Caution: Some people may find parts of this content confronting or distressing.
Please carefully consider your needs when reading the following information about suicide and self-harm. If this material raises concerns for you contact Lifeline on 13 11 14, or see other ways you can seek help.
The information included here places an emphasis on data, and as such, can appear to depersonalise the pain and loss behind the statistics. The AIHW acknowledges the individuals, families and communities affected by suicide each year in Australia.
Aboriginal and Torres Strait Islander readers are advised that information relating to Indigenous suicide and self-harm is included.
The AIHW supports the use of the Mindframe guidelines on responsible, accurate and safe suicide and self-harm reporting. Please consider these guidelines when reporting on statistics on the monitoring of suicide and self-harm.
The estimated suicide risk (measured as the age-adjusted cumulative incidence (risk) from 2011–2017) is higher among those with fewer years of education, as reported at Census 2011.
Among males with only secondary school or no education the cumulative suicide risk is 2.6 times higher than among males with a university degree (Table 1).
The education gradient in female suicide mortality was consistent with that seen for males, but the ratio is smaller (1.6 times) between the highest and lowest levels of educational attainment. These estimates are the first for Australia, and like other countries, show a strong relationship between educational attainment and the risk of suicide.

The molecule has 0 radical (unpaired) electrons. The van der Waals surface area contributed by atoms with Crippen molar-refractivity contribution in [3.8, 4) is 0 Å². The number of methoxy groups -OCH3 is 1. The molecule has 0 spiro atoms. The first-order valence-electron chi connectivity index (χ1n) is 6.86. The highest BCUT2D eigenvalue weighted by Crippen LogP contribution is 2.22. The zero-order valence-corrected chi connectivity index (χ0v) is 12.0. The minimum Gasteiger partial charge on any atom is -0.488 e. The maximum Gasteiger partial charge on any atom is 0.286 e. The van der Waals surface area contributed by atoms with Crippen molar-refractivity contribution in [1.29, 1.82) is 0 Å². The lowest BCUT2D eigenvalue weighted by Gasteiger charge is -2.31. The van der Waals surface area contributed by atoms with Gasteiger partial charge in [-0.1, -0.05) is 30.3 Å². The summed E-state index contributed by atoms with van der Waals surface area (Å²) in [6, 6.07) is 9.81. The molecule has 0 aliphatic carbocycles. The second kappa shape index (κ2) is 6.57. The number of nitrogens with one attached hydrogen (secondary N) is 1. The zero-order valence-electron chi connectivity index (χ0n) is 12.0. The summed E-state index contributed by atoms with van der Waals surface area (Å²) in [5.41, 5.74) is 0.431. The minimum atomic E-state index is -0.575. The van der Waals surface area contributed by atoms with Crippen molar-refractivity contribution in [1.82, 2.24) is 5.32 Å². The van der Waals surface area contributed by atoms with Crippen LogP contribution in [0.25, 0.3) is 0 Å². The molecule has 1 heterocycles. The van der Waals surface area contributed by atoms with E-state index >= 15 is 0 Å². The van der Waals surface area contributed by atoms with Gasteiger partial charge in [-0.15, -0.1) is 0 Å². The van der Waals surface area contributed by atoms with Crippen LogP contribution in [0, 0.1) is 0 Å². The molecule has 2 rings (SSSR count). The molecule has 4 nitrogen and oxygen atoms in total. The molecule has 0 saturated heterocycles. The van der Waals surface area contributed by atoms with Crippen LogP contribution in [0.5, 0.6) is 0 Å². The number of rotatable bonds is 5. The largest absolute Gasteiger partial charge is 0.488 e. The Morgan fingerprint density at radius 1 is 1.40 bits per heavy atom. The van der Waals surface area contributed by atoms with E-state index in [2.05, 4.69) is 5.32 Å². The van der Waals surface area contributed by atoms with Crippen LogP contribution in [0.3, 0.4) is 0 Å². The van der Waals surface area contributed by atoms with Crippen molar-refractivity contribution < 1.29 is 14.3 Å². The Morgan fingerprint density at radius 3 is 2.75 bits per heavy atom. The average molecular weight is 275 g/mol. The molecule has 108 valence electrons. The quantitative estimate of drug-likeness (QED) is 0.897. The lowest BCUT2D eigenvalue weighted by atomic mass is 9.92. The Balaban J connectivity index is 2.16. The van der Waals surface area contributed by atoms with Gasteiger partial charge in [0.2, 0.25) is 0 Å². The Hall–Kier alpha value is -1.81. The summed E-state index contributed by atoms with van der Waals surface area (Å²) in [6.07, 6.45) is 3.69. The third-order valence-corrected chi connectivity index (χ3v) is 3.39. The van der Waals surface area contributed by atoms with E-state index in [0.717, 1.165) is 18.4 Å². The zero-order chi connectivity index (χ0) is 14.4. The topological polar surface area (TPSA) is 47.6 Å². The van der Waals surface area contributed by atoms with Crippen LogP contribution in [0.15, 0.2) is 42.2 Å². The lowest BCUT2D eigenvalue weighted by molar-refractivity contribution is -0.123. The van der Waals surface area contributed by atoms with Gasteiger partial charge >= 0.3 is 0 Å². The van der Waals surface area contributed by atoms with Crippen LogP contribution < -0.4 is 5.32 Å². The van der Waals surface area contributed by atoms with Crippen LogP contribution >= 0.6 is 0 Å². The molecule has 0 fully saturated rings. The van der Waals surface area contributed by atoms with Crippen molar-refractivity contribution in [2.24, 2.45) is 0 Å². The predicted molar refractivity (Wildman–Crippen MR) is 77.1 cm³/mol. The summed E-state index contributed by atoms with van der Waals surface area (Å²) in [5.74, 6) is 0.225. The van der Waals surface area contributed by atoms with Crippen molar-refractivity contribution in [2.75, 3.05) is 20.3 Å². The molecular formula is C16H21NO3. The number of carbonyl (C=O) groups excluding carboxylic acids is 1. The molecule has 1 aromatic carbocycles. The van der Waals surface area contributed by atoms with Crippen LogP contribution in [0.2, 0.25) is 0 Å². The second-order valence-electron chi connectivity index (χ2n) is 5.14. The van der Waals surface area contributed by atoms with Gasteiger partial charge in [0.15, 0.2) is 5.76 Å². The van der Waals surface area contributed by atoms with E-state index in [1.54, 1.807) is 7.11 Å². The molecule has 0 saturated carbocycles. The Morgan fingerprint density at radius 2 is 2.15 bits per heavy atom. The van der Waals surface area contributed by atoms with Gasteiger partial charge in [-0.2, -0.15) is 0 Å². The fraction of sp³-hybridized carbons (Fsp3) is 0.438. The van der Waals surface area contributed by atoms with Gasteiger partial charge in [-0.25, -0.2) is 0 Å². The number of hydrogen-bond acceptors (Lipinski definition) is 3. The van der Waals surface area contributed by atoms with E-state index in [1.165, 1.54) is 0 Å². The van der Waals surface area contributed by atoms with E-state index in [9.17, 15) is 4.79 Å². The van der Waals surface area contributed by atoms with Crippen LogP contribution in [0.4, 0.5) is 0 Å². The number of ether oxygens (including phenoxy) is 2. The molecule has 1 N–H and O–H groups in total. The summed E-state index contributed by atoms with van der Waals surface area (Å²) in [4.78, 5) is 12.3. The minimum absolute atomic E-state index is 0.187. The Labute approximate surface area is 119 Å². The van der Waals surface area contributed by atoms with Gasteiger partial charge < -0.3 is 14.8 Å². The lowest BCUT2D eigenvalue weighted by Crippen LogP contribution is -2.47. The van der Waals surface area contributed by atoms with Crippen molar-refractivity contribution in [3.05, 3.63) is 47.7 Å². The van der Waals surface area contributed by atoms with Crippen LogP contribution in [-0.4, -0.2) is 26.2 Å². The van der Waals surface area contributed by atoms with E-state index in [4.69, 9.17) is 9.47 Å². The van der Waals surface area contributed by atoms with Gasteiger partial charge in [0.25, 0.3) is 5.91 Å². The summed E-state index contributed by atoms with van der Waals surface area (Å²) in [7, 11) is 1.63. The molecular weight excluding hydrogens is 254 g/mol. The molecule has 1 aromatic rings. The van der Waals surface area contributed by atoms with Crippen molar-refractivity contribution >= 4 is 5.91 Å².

The estimated suicide risk is higher among males than females at all levels of educational attainment.
Among males with only secondary school or no education the cumulative suicide risk is 3.5 times higher than among females with the same level of educational attainment (Table 2).
The gap is smallest for those with a university degree with the suicide risk for males 2.2 times higher than females.
Estimated suicide risk, by highest educational attainment and labour force status, by sex, aged 25–54 years, Australia, 2011 to 2017.
The vertical bar chart shows age-adjusted cumulative risk of suicide for males and females by highest level of educational attainment (secondary school or lower; diploma, certificate; and bachelor degree or higher). Users can also choose to view age-adjusted cumulative risk or proportion by labour force status. The lowest age-adjusted cumulative suicide risk among males was in those with a bachelor degree or higher while the highest age-adjusted cumulative suicide risk was seen in those with secondary school or lower as their highest level of educational attainment.
Estimated suicide risk (measured as the age-adjusted cumulative incidence from 2011–2017) is lower among those with a job, as reported at Census 2011.
Among males of prime working age (25–54 years) who were not in the labour force (people who are neither working nor looking for work):
For males who were not in the labour force the cumulative suicide risk was actually a little higher (rate ratio of 1.3) than for males who were unemployed at the time of the 2011 Census. This reminds us that in thinking about the relationship between labour force status and suicide, it is important to focus on people of workforce age who are not employed, regardless of whether they are classified as being unemployed.
Among females, employment is also associated with the lowest suicide risk but did not vary greatly between those not in the labour force and those unemployed.
The cumulative suicide risk for females not in the labour force was:
Year 12 and below : Bachelor degree and higher
A social gradient describes a spectrum from high to low socioeconomic position and shows that, in general, the lower an individual’s socioeconomic position the worse their health (WHO, 2020). While a social gradient was evident in both male and female employment circumstances, the estimated suicide risk is considerably higher for males than females across all 3 labour force categories (Table 2).